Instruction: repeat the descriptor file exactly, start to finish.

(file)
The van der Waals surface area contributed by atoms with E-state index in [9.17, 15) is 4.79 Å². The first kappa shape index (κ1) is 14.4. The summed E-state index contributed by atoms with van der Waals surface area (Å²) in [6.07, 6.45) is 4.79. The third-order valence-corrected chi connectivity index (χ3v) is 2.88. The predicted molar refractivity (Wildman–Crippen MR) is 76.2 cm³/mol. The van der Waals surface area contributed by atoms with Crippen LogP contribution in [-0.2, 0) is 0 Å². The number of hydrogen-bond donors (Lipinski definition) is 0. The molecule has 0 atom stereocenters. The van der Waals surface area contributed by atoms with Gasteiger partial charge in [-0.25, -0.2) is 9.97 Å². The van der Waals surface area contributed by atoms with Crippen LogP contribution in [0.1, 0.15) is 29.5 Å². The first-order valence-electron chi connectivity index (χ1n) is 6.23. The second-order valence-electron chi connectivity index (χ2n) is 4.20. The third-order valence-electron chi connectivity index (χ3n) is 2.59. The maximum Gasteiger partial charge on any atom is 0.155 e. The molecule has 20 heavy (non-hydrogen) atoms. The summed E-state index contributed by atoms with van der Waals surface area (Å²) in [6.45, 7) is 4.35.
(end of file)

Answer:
The van der Waals surface area contributed by atoms with E-state index in [9.17, 15) is 4.79 Å². The first kappa shape index (κ1) is 14.4. The summed E-state index contributed by atoms with van der Waals surface area (Å²) in [6.07, 6.45) is 4.79. The third-order valence-corrected chi connectivity index (χ3v) is 2.88. The predicted molar refractivity (Wildman–Crippen MR) is 76.2 cm³/mol. The van der Waals surface area contributed by atoms with Crippen LogP contribution in [-0.2, 0) is 0 Å². The number of hydrogen-bond donors (Lipinski definition) is 0. The molecule has 0 atom stereocenters. The van der Waals surface area contributed by atoms with Gasteiger partial charge in [-0.25, -0.2) is 9.97 Å². The van der Waals surface area contributed by atoms with Crippen LogP contribution in [0.1, 0.15) is 29.5 Å². The first-order valence-electron chi connectivity index (χ1n) is 6.23. The second-order valence-electron chi connectivity index (χ2n) is 4.20. The third-order valence-electron chi connectivity index (χ3n) is 2.59. The maximum Gasteiger partial charge on any atom is 0.155 e. The molecule has 20 heavy (non-hydrogen) atoms. The summed E-state index contributed by atoms with van der Waals surface area (Å²) in [6.45, 7) is 4.35.